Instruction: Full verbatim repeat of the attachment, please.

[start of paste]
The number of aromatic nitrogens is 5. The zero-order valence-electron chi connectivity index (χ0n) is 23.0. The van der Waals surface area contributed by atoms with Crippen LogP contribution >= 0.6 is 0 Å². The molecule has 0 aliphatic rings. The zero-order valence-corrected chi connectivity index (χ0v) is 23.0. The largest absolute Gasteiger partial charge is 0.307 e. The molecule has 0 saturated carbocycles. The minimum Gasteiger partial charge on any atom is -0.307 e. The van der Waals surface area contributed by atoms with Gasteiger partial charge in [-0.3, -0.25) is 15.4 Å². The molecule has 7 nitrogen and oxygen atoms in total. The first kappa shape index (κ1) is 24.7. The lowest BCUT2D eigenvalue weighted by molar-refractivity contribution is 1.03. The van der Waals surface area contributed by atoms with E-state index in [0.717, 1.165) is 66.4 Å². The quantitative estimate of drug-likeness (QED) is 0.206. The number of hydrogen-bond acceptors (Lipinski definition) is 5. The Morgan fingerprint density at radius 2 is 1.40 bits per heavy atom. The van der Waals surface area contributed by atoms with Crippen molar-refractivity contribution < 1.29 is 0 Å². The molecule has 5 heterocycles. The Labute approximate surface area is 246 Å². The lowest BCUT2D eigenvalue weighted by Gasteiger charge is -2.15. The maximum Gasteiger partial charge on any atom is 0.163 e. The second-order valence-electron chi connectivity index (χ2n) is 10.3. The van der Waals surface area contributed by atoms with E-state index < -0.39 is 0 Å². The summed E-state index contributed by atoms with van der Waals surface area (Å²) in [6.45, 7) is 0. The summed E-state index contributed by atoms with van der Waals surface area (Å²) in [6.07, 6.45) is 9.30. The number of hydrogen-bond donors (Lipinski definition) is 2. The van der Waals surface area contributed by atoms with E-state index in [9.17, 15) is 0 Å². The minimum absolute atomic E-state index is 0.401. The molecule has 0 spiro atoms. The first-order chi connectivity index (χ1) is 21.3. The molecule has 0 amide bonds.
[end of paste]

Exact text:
The number of aromatic nitrogens is 5. The zero-order valence-electron chi connectivity index (χ0n) is 23.0. The van der Waals surface area contributed by atoms with Crippen LogP contribution >= 0.6 is 0 Å². The molecule has 0 aliphatic rings. The zero-order valence-corrected chi connectivity index (χ0v) is 23.0. The largest absolute Gasteiger partial charge is 0.307 e. The molecule has 0 saturated carbocycles. The minimum Gasteiger partial charge on any atom is -0.307 e. The van der Waals surface area contributed by atoms with Gasteiger partial charge in [-0.3, -0.25) is 15.4 Å². The molecule has 7 nitrogen and oxygen atoms in total. The first kappa shape index (κ1) is 24.7. The lowest BCUT2D eigenvalue weighted by molar-refractivity contribution is 1.03. The van der Waals surface area contributed by atoms with E-state index in [0.717, 1.165) is 66.4 Å². The quantitative estimate of drug-likeness (QED) is 0.206. The number of hydrogen-bond acceptors (Lipinski definition) is 5. The Morgan fingerprint density at radius 2 is 1.40 bits per heavy atom. The van der Waals surface area contributed by atoms with Crippen molar-refractivity contribution < 1.29 is 0 Å². The molecule has 5 heterocycles. The Labute approximate surface area is 246 Å². The lowest BCUT2D eigenvalue weighted by Gasteiger charge is -2.15. The maximum Gasteiger partial charge on any atom is 0.163 e. The second-order valence-electron chi connectivity index (χ2n) is 10.3. The van der Waals surface area contributed by atoms with E-state index < -0.39 is 0 Å². The summed E-state index contributed by atoms with van der Waals surface area (Å²) in [6.45, 7) is 0. The summed E-state index contributed by atoms with van der Waals surface area (Å²) in [6.07, 6.45) is 9.30. The number of hydrogen-bond donors (Lipinski definition) is 2. The van der Waals surface area contributed by atoms with E-state index in [9.17, 15) is 0 Å². The minimum absolute atomic E-state index is 0.401. The molecule has 0 spiro atoms. The first-order chi connectivity index (χ1) is 21.3. The molecule has 0 amide bonds.